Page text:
The Purdue Plant and Pest Diagnostic Laboratory

Tar Spot on Maple

The following question was sent to the P&PDL diagnosticians here at Purdue University:

Question: Almost every summer the leaves on my maple trees have black spots on them that look like tar. What is it and what should I do about it?

Answer: Tar Spot on Maple LeavesTar spot on maple is not actually "tar" on maple, but rather a fungal disease. Tar spots on maples are caused by fungi in the genus Rhytisma. The most common species are Rhytisma acerinum and R. punctatum.

Symptoms first appear in late spring or early summer as infected leaves develop light green or yellow-green spots. During mid to late summer, black tar-like raised structures are formed on the upper surface of leaves within the yellow spots. R. acerinum causes spots that are 0.5 to 2 cm in diameter; R. punctatum causes spots that are smaller (about 1mm in diameter). Spots caused by R. punctatum are sometimes called speckled tar spots.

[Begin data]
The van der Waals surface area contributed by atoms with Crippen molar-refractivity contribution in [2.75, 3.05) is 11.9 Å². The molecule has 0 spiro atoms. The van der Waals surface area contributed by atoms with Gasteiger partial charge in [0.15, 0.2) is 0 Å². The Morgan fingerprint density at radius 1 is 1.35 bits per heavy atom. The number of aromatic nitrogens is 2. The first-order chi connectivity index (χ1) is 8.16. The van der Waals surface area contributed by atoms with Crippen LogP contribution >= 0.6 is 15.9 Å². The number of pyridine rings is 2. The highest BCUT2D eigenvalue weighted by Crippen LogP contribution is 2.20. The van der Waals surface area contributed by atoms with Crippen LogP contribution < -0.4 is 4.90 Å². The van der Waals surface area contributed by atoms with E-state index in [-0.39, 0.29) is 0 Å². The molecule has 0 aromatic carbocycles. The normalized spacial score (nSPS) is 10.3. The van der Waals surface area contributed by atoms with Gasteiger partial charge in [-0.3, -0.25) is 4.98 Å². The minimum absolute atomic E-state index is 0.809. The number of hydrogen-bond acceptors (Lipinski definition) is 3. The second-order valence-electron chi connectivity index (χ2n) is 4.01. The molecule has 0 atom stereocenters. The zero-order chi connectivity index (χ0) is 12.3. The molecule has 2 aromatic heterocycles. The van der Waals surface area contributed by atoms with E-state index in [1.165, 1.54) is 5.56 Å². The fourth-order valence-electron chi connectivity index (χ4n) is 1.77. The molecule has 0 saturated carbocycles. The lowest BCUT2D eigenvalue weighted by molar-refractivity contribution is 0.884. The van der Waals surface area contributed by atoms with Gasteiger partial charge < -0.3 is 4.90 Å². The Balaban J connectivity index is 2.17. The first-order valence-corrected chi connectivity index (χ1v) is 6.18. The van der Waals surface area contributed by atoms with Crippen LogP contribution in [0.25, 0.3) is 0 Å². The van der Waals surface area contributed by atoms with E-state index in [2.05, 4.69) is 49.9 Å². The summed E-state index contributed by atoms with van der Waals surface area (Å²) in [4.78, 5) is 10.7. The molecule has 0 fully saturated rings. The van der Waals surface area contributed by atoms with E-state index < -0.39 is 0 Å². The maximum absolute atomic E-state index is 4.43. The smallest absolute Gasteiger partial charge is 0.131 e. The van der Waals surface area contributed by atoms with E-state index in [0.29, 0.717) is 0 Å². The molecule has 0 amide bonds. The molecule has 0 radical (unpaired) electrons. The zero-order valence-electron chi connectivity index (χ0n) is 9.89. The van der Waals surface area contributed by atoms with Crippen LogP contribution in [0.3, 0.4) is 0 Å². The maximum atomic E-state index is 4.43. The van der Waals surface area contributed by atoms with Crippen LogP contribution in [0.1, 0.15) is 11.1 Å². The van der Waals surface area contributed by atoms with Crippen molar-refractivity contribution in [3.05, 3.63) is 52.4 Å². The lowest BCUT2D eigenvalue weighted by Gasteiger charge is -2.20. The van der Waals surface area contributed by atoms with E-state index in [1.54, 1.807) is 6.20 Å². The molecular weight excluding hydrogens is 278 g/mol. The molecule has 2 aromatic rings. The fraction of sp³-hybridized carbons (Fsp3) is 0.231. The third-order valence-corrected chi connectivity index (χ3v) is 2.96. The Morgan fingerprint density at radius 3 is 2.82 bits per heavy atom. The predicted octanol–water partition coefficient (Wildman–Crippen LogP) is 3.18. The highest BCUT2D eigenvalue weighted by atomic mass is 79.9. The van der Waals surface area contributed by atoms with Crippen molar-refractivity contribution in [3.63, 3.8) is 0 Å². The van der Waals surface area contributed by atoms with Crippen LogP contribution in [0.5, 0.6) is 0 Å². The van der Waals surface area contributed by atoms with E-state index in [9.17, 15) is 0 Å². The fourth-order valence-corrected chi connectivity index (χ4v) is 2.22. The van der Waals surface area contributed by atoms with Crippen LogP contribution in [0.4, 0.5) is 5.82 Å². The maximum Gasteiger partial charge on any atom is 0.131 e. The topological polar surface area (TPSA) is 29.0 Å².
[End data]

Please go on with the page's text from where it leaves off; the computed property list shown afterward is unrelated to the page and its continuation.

Tar spot diseases seldom are detrimental to the overall health of infected trees. Tar spots may cause premature defoliation, but are not known to kill trees. Tar spot diseases are best managed by raking and destroying fallen leaves because the fungi overwinter on leaves.

--Peggy Sellers


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